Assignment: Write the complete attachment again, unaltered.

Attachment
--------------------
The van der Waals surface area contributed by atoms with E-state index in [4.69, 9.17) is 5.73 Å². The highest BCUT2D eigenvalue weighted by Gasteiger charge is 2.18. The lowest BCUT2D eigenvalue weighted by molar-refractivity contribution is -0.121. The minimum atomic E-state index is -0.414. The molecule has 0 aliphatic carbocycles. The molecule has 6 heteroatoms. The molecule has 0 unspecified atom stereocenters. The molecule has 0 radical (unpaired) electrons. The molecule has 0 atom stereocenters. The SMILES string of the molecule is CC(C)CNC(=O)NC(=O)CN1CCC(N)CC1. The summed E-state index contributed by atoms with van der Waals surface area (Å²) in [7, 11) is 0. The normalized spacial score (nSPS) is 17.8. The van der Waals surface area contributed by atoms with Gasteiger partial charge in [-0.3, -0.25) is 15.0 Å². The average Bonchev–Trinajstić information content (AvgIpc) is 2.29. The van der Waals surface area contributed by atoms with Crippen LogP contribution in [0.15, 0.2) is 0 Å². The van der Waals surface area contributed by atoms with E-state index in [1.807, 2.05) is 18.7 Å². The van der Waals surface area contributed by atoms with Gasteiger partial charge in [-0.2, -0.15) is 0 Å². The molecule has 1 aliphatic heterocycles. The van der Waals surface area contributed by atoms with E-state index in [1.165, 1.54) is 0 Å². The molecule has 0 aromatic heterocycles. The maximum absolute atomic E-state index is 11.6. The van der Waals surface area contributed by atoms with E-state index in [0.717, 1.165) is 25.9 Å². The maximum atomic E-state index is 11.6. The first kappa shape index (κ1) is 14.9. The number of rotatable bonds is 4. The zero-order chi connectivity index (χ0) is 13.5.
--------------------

The van der Waals surface area contributed by atoms with E-state index in [4.69, 9.17) is 5.73 Å². The highest BCUT2D eigenvalue weighted by Gasteiger charge is 2.18. The lowest BCUT2D eigenvalue weighted by molar-refractivity contribution is -0.121. The minimum atomic E-state index is -0.414. The molecule has 0 aliphatic carbocycles. The molecule has 6 heteroatoms. The molecule has 0 unspecified atom stereocenters. The molecule has 0 radical (unpaired) electrons. The molecule has 0 atom stereocenters. The SMILES string of the molecule is CC(C)CNC(=O)NC(=O)CN1CCC(N)CC1. The summed E-state index contributed by atoms with van der Waals surface area (Å²) in [7, 11) is 0. The normalized spacial score (nSPS) is 17.8. The van der Waals surface area contributed by atoms with Gasteiger partial charge in [-0.3, -0.25) is 15.0 Å². The average Bonchev–Trinajstić information content (AvgIpc) is 2.29. The van der Waals surface area contributed by atoms with Crippen LogP contribution in [0.15, 0.2) is 0 Å². The van der Waals surface area contributed by atoms with E-state index in [1.807, 2.05) is 18.7 Å². The van der Waals surface area contributed by atoms with Gasteiger partial charge in [-0.2, -0.15) is 0 Å². The molecule has 1 aliphatic heterocycles. The van der Waals surface area contributed by atoms with E-state index in [1.165, 1.54) is 0 Å². The molecule has 0 aromatic heterocycles. The maximum absolute atomic E-state index is 11.6. The van der Waals surface area contributed by atoms with E-state index in [0.717, 1.165) is 25.9 Å². The maximum atomic E-state index is 11.6. The first kappa shape index (κ1) is 14.9. The number of rotatable bonds is 4. The zero-order chi connectivity index (χ0) is 13.5.